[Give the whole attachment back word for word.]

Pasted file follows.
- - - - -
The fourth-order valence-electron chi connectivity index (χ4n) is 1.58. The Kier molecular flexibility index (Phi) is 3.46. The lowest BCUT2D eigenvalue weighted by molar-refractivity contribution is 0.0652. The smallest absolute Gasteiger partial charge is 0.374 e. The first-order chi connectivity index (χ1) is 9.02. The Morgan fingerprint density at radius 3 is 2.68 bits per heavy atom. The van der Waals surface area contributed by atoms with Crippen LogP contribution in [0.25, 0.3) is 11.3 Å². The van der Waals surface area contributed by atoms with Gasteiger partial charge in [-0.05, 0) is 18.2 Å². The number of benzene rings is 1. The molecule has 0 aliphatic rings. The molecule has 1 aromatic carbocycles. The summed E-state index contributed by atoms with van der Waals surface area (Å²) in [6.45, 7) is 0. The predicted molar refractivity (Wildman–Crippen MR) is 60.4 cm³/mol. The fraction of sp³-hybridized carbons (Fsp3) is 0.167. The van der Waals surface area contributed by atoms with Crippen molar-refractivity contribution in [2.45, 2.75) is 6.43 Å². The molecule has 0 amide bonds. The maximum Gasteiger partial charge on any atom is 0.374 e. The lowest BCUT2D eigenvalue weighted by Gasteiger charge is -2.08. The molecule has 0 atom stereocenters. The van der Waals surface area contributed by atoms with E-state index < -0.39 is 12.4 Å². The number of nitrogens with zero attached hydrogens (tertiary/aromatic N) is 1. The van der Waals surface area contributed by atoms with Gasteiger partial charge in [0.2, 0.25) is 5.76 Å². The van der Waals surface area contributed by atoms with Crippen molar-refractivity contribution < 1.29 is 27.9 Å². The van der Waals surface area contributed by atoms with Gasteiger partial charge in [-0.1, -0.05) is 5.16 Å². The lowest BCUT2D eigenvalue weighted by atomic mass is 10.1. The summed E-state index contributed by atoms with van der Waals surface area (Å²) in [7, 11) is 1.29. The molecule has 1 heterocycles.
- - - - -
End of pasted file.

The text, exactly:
The fourth-order valence-electron chi connectivity index (χ4n) is 1.58. The Kier molecular flexibility index (Phi) is 3.46. The lowest BCUT2D eigenvalue weighted by molar-refractivity contribution is 0.0652. The smallest absolute Gasteiger partial charge is 0.374 e. The first-order chi connectivity index (χ1) is 9.02. The Morgan fingerprint density at radius 3 is 2.68 bits per heavy atom. The van der Waals surface area contributed by atoms with Crippen LogP contribution in [0.25, 0.3) is 11.3 Å². The van der Waals surface area contributed by atoms with Gasteiger partial charge in [-0.05, 0) is 18.2 Å². The number of benzene rings is 1. The molecule has 0 aliphatic rings. The molecule has 1 aromatic carbocycles. The summed E-state index contributed by atoms with van der Waals surface area (Å²) in [6.45, 7) is 0. The predicted molar refractivity (Wildman–Crippen MR) is 60.4 cm³/mol. The fraction of sp³-hybridized carbons (Fsp3) is 0.167. The van der Waals surface area contributed by atoms with Crippen molar-refractivity contribution in [2.45, 2.75) is 6.43 Å². The molecule has 0 amide bonds. The maximum Gasteiger partial charge on any atom is 0.374 e. The lowest BCUT2D eigenvalue weighted by Gasteiger charge is -2.08. The molecule has 0 atom stereocenters. The van der Waals surface area contributed by atoms with E-state index < -0.39 is 12.4 Å². The number of nitrogens with zero attached hydrogens (tertiary/aromatic N) is 1. The van der Waals surface area contributed by atoms with Gasteiger partial charge in [0.2, 0.25) is 5.76 Å². The van der Waals surface area contributed by atoms with Crippen molar-refractivity contribution < 1.29 is 27.9 Å². The van der Waals surface area contributed by atoms with Gasteiger partial charge in [-0.1, -0.05) is 5.16 Å². The lowest BCUT2D eigenvalue weighted by atomic mass is 10.1. The summed E-state index contributed by atoms with van der Waals surface area (Å²) in [7, 11) is 1.29. The molecule has 1 heterocycles.